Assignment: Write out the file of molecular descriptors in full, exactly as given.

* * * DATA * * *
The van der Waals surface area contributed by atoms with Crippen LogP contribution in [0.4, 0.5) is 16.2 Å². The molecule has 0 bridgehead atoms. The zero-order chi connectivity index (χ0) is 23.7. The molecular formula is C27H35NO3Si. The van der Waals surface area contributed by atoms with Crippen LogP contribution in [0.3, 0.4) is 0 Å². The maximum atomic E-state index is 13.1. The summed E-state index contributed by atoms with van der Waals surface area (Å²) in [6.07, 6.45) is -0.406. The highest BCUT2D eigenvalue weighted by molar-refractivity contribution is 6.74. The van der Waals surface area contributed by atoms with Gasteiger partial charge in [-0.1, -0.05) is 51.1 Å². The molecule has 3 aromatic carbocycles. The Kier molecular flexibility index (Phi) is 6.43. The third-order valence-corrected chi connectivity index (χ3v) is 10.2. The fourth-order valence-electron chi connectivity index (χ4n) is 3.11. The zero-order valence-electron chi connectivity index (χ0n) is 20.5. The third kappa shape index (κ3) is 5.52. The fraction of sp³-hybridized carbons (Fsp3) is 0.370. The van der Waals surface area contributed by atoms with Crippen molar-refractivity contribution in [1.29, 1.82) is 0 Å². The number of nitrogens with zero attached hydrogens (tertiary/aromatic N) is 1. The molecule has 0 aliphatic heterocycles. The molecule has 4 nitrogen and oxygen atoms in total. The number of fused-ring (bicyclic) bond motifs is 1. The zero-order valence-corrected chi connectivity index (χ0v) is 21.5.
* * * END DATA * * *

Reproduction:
The van der Waals surface area contributed by atoms with Crippen LogP contribution in [0.4, 0.5) is 16.2 Å². The molecule has 0 bridgehead atoms. The zero-order chi connectivity index (χ0) is 23.7. The molecular formula is C27H35NO3Si. The van der Waals surface area contributed by atoms with Crippen LogP contribution in [0.3, 0.4) is 0 Å². The maximum atomic E-state index is 13.1. The summed E-state index contributed by atoms with van der Waals surface area (Å²) in [6.07, 6.45) is -0.406. The highest BCUT2D eigenvalue weighted by molar-refractivity contribution is 6.74. The van der Waals surface area contributed by atoms with Gasteiger partial charge in [-0.1, -0.05) is 51.1 Å². The molecule has 3 aromatic carbocycles. The Kier molecular flexibility index (Phi) is 6.43. The third-order valence-corrected chi connectivity index (χ3v) is 10.2. The fourth-order valence-electron chi connectivity index (χ4n) is 3.11. The zero-order valence-electron chi connectivity index (χ0n) is 20.5. The third kappa shape index (κ3) is 5.52. The fraction of sp³-hybridized carbons (Fsp3) is 0.370. The van der Waals surface area contributed by atoms with Crippen molar-refractivity contribution in [1.29, 1.82) is 0 Å². The number of nitrogens with zero attached hydrogens (tertiary/aromatic N) is 1. The molecule has 0 aliphatic heterocycles. The molecule has 4 nitrogen and oxygen atoms in total. The number of fused-ring (bicyclic) bond motifs is 1. The zero-order valence-corrected chi connectivity index (χ0v) is 21.5.